spider food = S = spike

spiffy /spi'fee/ adj.

1. Said of programs having a pretty, clever, or exceptionally well-designed interface. "Have you seen the spiffy X version of empire yet?" 2. Said sarcastically of a program that is perceived to have little more than a flashy interface going for it. Which meaning should be drawn depends delicately on tone of voice and context. This word was common mainstream slang during the 1940s, in a sense close to 1.

--The Jargon File version 4.3.1, ed. ESR, autonoded by rescdsk.

Sometime around the 1850s 'spiffy' started to be used to refer to dapper young men, who strolled along the avenues wearing the latest fashions. Spiffy meant that one was dressed in a particularly fine manner, as judged by one's peers. In England the alternate spivvy might sometimes be used. By the 1870s 'spiffing' had entered the language, used to mean 'excellent'. Spiffiness and spiffily were also created, and used with wild abandon.

Spiffy is still used in its original sense today, particularly when used in the phrase 'all spiffed up'. But while one can certainly look spiffy or wear spiffy clothes, nowadays anything can be spiffy, from a pet rock to a space shuttle. Spiffy implies cool, new, and interesting, and is always positive.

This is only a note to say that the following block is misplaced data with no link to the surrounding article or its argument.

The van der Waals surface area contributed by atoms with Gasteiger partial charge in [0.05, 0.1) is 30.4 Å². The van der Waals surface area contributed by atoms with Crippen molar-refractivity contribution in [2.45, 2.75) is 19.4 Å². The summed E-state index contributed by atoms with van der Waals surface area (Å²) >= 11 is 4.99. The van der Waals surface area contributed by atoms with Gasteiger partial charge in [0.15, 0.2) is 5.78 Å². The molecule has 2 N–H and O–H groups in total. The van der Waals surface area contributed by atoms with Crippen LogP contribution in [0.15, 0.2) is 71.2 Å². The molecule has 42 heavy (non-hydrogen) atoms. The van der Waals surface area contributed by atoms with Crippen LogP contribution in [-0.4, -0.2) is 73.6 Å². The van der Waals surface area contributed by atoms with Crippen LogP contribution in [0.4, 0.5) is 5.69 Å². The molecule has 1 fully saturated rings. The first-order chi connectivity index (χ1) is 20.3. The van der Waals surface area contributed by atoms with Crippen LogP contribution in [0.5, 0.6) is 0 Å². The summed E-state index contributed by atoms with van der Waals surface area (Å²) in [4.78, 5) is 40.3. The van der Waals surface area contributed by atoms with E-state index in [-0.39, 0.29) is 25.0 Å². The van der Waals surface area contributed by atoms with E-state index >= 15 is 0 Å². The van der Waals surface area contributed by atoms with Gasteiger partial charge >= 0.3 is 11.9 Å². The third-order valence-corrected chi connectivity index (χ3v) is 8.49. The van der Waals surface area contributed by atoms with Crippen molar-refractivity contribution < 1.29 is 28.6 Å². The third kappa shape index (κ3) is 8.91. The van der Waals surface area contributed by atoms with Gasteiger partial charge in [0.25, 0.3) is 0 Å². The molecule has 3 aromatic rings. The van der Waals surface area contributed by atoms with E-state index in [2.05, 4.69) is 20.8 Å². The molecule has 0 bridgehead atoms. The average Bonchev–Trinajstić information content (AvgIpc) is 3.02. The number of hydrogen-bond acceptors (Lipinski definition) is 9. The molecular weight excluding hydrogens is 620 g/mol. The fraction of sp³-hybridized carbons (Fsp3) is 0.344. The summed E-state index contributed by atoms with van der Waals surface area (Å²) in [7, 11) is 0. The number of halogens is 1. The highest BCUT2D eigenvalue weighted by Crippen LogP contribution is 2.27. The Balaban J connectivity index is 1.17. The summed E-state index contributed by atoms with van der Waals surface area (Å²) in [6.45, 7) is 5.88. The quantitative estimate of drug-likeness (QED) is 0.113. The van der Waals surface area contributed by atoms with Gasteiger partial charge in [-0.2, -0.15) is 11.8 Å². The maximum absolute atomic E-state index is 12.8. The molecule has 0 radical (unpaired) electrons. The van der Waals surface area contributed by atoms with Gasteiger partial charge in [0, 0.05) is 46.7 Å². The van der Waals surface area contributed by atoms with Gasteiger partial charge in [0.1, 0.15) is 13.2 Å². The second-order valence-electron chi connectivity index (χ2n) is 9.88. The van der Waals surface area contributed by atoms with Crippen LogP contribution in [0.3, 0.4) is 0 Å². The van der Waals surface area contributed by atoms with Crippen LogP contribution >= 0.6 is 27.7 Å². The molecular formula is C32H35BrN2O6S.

The origins of spiffy are a bit of a mystery. It is first recorded in 1853 in a letter written by Dante Gabriel Rossetti, a pre-Raphaelite artist. On November 2, 1853, he wrote a letter to a fellow painter and member of the Pre-Raphaelite Brotherhood, Ford Madox Brown:

"The frame for my watercolour has just come and it is
&c &c &c &c."
-- www.npg.org.uk

It is worth noting that 'cheesy' at this time meant 'showy', with none of the negative connotations it has today. The other words also mean Good Things; Mr. Rossetti was quite pleased with his frame. He probably did not create spiffy himself, but we do not know where he got it from. Around this same time the word 'spiff', meaning a 'well-dressed man', was in use, but it is unclear which word came first. Spiff is often credited as being the first on the scene, but as we don't know where it may have come from (most dictionaries say an 'English dialect'), this doesn't help us much.

It may have links to the word 'spiflicate', meaning to confound, overcome completely, or to beat up. Lexicographer Eric Partridge suggests that 'spiff' and related words might be echoic, recollective of the sound of something being struck. 'Spiff' would be the sound of a 'striking' outfit. And finally, in the late 1800s, a 'spiff' was also a commission given by a shopkeeper to a salesman who sold out-of-date or undesirable stock. This may be related to the usage of spiff to mean 'charm'. But all that all this tells us is that the period of 1850 to 1900 was full of spiff, spiffy spiffiness, and spiffily spiffed spiffitude. And much spiflication, of course.

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